The following post was written when I worked at Unit Interative.
A large part of my job is customer support for Unify, and like most customer support guys out there, one of the efficiencies I use is macros. (For those that don’t know, macros are pre-canned responses to questions that are asked often.) It saves a few minutes here and there, and they allow me to get back to the customer more quickly.
Although those macros are wonderful and save my fingers from typing hundreds of words a day, leaning on them too much can be detrimental, primarily for one reason: I am not a machine.
Of course, reading the insta-response before sending it out is always a good thing, ensuring it’s relevant to the discussion, but I’ve found that occasionally typing them out, even if it’s a long macro that’s been used hundreds of times before, can be beneficial for both myself and the customer.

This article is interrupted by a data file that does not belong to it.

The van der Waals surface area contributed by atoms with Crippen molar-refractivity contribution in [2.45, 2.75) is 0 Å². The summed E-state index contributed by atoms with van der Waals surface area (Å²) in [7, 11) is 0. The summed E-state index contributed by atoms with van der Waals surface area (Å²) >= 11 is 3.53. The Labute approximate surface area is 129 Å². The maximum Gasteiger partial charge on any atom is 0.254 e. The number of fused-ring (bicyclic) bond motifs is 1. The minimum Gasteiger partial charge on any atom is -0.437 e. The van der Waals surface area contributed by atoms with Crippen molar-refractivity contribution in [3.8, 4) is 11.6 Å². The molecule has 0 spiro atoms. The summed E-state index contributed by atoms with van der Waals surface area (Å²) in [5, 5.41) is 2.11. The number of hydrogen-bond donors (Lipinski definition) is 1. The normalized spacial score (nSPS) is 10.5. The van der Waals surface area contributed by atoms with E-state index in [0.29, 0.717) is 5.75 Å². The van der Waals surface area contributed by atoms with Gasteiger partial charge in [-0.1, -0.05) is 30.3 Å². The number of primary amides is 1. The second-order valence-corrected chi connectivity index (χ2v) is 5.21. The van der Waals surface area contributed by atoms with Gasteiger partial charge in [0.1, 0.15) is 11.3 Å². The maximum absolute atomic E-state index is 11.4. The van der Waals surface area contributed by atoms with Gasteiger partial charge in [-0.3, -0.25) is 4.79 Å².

For instance, if someone is having trouble with Unify and frantically emails us expecting a response yesterday and fills the email with way too many exclamation marks and types in long sentences like this one, responding with a general response may be more frustrating to the requester than helpful. Connecting with customers emotionally is important in situations like these, and macros will usually fall short since they weren’t written with this specific situation in mind.
Whether you’re replying to personal emails, customer support, or something in between, keep in mind you and the person you’re replying to are real. You exist, they exist, and at least when it comes to customer support, they are hoping that you will respond with empathy. Manually drafting replies will lessen the mechanical nature of emails and make for a more personal connection with customers, allowing their question, comment, or problem to carry more weight.
You’ve just spent a few minutes typing out a nice reply, and now you’re personally invested in them. Customers will pick up on the connection you’ve made and will appreciate it.
They may become loyal evangelists, and because of the work you’ve put into the relationship, you’ll really care about them.